1849. On the way from Telde to Agüimes (Canary Islands), Claret goes through Ingenio, where at that time there is no church or town, but there are people working, and they make him preach.

1860. Spiritual Exercises for the religious called “las Francesas” in Madrid. In addition, every afternoon he goes to the novena to Our Lady of the Pillar.

1866. There is a pronouncement by Prim and Pavia in Villarejo de Salvanes, near Madrid, which Claret feared would lead to a revolution; it was aborted on time.

THE FOUNDATION (1849 -1858)


In December 1848, Claret addressed a letter to Joseph Caixal, in which, referring to their plans for the foundation, he said: There are already men. Indeed, on July 16, 1849, he met with five companions to whom the Lord had given the same spirit that motivated me. At that time, Claret was 41 years old. Stephen Sala, 37 years old, had met Claret in some Spiritual Exercises preached by him in 1843. Dominic Fabregas, 32 years old, was already on the list of his collaborators in 1846, as well as Manuel Vilaro, 33 years old and who was the only one who had accompanied Claret on several missions. As for Joseph Xifre, 32 years old, it is unknown if they knew each other, but it is known that he had preached missions and wished to found a congregation of missionaries; the bishop of Vic told him to get in touch with Claret. Jaime Clotet, who was the youngest at 27 years old, was summoned at the last minute by Claret himself, also at the suggestion of Bishop Casadevall.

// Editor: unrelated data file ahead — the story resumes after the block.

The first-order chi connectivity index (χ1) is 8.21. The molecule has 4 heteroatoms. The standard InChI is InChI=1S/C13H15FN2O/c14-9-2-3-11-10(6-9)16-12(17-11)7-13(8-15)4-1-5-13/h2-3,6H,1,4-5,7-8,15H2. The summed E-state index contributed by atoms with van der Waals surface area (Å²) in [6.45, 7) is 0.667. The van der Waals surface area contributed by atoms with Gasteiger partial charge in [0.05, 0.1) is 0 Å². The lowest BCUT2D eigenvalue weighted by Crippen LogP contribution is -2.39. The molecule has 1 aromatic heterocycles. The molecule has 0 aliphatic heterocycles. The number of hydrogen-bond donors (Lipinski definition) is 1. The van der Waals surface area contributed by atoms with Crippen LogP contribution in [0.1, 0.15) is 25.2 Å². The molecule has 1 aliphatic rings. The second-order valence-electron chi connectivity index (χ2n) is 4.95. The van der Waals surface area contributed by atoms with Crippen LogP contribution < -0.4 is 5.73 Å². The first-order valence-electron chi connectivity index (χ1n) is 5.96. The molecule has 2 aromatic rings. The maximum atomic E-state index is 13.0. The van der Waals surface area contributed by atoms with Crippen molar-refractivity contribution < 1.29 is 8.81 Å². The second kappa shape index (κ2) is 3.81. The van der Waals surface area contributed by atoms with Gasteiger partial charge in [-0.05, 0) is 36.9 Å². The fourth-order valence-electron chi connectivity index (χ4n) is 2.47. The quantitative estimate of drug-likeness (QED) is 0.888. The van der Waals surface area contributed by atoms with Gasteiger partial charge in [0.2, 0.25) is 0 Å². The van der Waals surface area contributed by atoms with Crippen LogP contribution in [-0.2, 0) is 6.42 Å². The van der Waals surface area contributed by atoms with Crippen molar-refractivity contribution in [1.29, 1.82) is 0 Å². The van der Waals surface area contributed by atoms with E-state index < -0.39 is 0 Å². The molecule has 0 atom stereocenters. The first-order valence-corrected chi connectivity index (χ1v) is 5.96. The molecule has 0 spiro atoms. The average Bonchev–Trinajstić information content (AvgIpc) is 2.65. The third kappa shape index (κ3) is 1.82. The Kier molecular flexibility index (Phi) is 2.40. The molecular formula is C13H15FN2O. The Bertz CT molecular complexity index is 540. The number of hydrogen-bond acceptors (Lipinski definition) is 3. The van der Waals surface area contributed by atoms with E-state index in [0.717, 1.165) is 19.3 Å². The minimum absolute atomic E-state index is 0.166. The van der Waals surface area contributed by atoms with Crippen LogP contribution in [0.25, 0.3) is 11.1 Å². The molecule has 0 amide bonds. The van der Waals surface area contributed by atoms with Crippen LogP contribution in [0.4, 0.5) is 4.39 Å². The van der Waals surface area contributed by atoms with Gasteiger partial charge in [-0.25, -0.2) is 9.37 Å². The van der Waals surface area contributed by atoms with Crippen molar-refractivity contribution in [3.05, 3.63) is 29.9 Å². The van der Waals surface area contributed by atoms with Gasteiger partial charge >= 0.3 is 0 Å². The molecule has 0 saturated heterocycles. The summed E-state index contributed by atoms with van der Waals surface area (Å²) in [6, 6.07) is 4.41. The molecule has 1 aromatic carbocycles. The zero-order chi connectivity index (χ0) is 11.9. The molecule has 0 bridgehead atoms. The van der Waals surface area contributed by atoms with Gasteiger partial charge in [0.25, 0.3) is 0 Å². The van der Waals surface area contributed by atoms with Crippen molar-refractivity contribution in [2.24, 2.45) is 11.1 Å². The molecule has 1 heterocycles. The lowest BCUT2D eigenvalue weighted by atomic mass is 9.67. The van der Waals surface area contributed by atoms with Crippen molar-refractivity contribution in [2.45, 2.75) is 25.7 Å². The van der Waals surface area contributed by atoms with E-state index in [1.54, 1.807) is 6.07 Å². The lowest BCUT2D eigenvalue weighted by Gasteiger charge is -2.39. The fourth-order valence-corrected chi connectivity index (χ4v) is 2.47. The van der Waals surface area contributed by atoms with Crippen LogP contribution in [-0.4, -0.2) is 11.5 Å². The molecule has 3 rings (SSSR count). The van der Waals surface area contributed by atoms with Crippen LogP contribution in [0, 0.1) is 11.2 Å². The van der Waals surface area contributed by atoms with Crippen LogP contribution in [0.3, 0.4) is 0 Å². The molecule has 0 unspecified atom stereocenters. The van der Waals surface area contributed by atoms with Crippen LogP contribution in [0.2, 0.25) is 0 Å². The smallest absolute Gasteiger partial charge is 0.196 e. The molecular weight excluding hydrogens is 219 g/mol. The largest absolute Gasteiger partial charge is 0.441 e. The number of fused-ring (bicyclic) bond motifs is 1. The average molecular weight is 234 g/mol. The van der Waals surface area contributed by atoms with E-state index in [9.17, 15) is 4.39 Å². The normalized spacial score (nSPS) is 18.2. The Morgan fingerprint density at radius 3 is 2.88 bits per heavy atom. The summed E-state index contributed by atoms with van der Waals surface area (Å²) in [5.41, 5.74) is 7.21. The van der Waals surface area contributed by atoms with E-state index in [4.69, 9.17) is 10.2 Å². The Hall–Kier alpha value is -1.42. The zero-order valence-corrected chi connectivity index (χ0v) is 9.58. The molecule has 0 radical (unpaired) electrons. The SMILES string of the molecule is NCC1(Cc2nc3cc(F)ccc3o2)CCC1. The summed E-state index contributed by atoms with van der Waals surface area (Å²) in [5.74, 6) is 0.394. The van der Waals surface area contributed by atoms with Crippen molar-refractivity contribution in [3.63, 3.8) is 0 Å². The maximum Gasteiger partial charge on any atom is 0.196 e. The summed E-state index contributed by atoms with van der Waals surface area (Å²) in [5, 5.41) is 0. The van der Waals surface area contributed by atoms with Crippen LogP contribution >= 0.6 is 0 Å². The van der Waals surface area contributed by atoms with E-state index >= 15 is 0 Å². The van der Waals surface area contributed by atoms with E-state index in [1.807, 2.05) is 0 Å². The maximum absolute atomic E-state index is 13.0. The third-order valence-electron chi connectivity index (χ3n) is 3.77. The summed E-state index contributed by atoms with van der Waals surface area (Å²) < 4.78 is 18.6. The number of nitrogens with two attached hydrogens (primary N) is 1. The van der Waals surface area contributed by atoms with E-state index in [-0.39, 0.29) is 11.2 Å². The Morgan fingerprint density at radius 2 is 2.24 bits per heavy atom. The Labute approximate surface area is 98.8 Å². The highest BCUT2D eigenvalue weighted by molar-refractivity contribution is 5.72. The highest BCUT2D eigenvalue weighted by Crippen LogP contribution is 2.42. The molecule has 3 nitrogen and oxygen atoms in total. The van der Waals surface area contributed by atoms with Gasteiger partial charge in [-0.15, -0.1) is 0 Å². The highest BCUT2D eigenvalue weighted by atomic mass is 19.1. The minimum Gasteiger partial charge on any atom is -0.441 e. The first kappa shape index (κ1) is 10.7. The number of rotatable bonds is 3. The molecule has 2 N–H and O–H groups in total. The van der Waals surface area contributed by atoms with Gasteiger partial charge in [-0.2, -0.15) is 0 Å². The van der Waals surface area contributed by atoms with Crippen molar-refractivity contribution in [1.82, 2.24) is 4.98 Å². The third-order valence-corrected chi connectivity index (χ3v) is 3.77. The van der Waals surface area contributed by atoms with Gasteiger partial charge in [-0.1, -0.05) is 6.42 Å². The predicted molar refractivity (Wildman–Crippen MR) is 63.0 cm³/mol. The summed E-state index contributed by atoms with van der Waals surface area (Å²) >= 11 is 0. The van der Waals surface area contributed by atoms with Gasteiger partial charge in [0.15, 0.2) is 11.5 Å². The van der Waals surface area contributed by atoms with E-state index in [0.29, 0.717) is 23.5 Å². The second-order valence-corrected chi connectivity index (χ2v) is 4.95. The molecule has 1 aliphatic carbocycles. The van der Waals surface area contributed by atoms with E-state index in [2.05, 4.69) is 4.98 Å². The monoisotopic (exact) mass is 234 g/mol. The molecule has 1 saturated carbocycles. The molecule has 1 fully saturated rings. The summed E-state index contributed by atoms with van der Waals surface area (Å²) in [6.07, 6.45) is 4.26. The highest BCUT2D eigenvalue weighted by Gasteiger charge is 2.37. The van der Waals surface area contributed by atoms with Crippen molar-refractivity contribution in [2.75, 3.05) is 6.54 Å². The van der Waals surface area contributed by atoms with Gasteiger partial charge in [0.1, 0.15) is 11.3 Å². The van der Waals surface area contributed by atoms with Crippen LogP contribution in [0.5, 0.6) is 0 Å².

Missionary and Canon Lawyer (1910-1981)

Ribera de la Polvorosa (Leon, Spain). He stood out as a specialist in Canon Law of Religious Life. In 1950 he began a period of collaboration with his former professor Fr. Arcadio Maria Larraona, at the time Secretary of the Congregation of Religious, from which he would gain experience and competence. The first initiative in favor of the men and women religious was the creation of a magazine in Spain with which to prepare what would be called in the Second Vatican Council the adaptation and renewal of religious life. In 1944 the magazine Vida Religiosa [Religious Life] appeared, supported by a team of Claretians, among whom he occupied a prominent place. Until the year 1981 he threw himself into his activity in the association CLAUNE (Claustros Necesitados [Cloisters in Need]), for which he obtained the approval of the Sacred Congregation as Pontifical Institute Claune, in favor of the nuns of contemplative life. He was the solo author of El nuevo derecho de los religiosos [The New Law of the Religious], an update of a collaborative work prior to the Council.

The Name

  I was christened Anthony Adjutor John. My mother’s brother, Anthony Clara, was my godfather, and he wanted me to be named after him. Mary Claret, (my father’s sister), was my godmother. She was married to Adjutor Canudas, so they gave me her husband’s Christian name. My third name, John, was my father’s name. Later, out of devotion to Mary Most Holy, I added the sweet name of Mary, because Mary Most Holy is my mother, my patroness, my mistress, my directress and my all, after Jesus. Thus my name is Anthony Mary Adjutor John Claret y Clara. (Aut 5)  


Claret explains the history of his names.
  • Do you know the history and the meaning of your name?
  • His devotion to Mary led Claret to complete his name. In our case, the CMF (Cordis Mariae Filius) explains and completes ours.
Mary is at the beginning of the history of Father Claret and of the Congregation.
  • What space does she occupy in your life?

“My beloved Congregation: I have loved you as well as I could until the end and I will not forget you in eternity. I have lived only for you,
without shunning sacrifices or danger.”

(Joseph Xifre, Final Farewell)